The BJP-Shiv Sena alliance trounced the Congress-NCP combine in the Maharashtra assembly elections and secured a comfortable majority. In Haryana, the BJP emerged as the largest party with six seats short of a majority. All eyes are now on independent MLAs and Dushyant Chautala's Jannayak Janata Party as the BJP has begun efforts for government formation. BJP has both the options available and it is up to the party leadership to decide.
In Haryana, BJP had to pay the price for mistakes committed in ticket distribution. Several party dissidents, who were denied tickets, contested as independents and won. There were several other reasons too for the party failing to repeat its 2014 performance. However, nobody can dispute that Chief Minister Manohar Lal Khattar provided a corruption-free rule for five years and treated all castes and communities without giving any undue favour. However, the voters were unhappy with the performance of the ministers. Seven out of eight ministers lost.
This assembly election marked the emergence of Dushyant Chautala as a major non-Congress opposition leader. He campaigned throughout the state and gave tickets to rebels from BJP and Congress, and his party JJP managed to win 10 seats in its electoral debut. Not a small performance for a leader aged 31 years. Dushyant became the youngest MP in Lok Sabha at the age of 26, formed his party at the age of 30 and challenged his own family members in politics. Today, the Indian National Lok Dal set up by his grandfather Om Prakash Chautala could win only a single seat.
BJP may manage to form the government in Haryana with the support of independents, but two concerns need to be taken note of.
One, the party leadership was too overconfident. It was aiming at 75-plus seats and had thought there was no challenge worth the name with the Chautala family and Congress divided. This assessment was proved wrong. Had Prime Minister Narendra Modi not campaigned in the state, the party could have fared badly. During the Lok Sabha polls, under Modi's leadership, BJP won all the ten LS seats which accounted for 79 assembly segment leads. This has now dwindled to almost half in the assembly polls.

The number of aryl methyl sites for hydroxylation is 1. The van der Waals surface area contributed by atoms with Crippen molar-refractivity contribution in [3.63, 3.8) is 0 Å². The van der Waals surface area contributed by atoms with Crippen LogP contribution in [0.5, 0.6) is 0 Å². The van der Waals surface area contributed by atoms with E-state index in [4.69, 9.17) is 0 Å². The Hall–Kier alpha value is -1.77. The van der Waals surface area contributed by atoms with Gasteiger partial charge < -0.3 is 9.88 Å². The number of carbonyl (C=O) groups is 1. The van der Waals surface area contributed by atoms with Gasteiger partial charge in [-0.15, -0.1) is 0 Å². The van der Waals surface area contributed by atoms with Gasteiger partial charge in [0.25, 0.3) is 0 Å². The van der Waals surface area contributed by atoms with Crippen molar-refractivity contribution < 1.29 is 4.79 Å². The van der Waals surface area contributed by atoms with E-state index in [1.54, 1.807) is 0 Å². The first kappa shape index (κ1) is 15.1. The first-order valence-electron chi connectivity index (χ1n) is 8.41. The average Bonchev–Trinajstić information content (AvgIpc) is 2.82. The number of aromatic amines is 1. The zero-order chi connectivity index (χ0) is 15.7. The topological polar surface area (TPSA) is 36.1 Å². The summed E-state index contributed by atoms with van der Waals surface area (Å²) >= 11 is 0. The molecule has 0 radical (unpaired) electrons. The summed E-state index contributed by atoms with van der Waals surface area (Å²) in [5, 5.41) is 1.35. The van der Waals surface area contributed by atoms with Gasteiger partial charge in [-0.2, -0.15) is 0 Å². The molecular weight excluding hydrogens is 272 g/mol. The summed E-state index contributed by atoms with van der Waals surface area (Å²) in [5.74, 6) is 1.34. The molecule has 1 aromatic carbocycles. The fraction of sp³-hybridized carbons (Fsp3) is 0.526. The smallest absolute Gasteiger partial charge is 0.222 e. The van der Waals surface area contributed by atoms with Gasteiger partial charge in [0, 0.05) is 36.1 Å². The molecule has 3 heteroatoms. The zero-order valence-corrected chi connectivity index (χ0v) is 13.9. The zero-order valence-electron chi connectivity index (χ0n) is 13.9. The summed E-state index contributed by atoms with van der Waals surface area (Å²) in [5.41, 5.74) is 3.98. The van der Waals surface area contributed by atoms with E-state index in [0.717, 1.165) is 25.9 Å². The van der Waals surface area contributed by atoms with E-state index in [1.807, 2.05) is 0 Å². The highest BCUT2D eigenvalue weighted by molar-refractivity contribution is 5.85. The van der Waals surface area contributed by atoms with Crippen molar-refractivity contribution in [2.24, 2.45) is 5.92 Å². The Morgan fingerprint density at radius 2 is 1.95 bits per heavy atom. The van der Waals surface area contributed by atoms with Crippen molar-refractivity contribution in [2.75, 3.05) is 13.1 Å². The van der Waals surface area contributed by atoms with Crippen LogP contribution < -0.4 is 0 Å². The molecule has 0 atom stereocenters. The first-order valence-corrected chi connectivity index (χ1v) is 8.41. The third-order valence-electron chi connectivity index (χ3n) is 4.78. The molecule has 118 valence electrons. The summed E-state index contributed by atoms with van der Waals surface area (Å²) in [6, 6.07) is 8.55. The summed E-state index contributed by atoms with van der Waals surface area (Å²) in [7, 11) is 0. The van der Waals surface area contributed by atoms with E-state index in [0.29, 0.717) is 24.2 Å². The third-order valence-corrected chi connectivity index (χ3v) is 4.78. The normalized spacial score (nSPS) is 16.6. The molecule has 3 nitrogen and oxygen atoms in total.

Two, the Congress went to Haryana polls with a clearly divided house and yet won 31 seats. The state unit chief Ashok Tanwar who led the party for last five years, quit and supported Dushyant Chautala's party. Imagine what Congress could have achieved if there had been unity in the state unit. The tables could have turned for the BJP in the final run.
In Maharashtra, the election results this time cannot be compared with the 2014 assembly poll results. At that time, the four main players, BJP, Shiv Sena, Congress and NCP were contesting separately. The BJP leadership assessed that there could be an anti-incumbency factor and therefore, set up an alliance with the Shiv Sena. BJP contested 150 seats, and won 102, while the Shiv Sena contested 124 and won 61 seats.
Both the BJP and Shiv Sena had to face problems. One, from party rebels who had crossed over to other parties after being denied tickets, and two, both the parties accommodated turncoats from other parties and gave them tickets. The net result: lesser gains, more losses.
Only a large-hearted statesman like Narendra Modi had the sagacity to praise his state leaderships despite poll reverses. He gave the credit for victories in both Maharashtra and Haryana to the state leaderships. The hard fact is that the BJP poll campaign always relies on Modi. Had the Prime Minister not toured both the states to address rallies, the results could have been unfavourable. Voters in both states have tremendous trust in Modi's leadership and they came out to vote for the party regardless of the performance of the state units.
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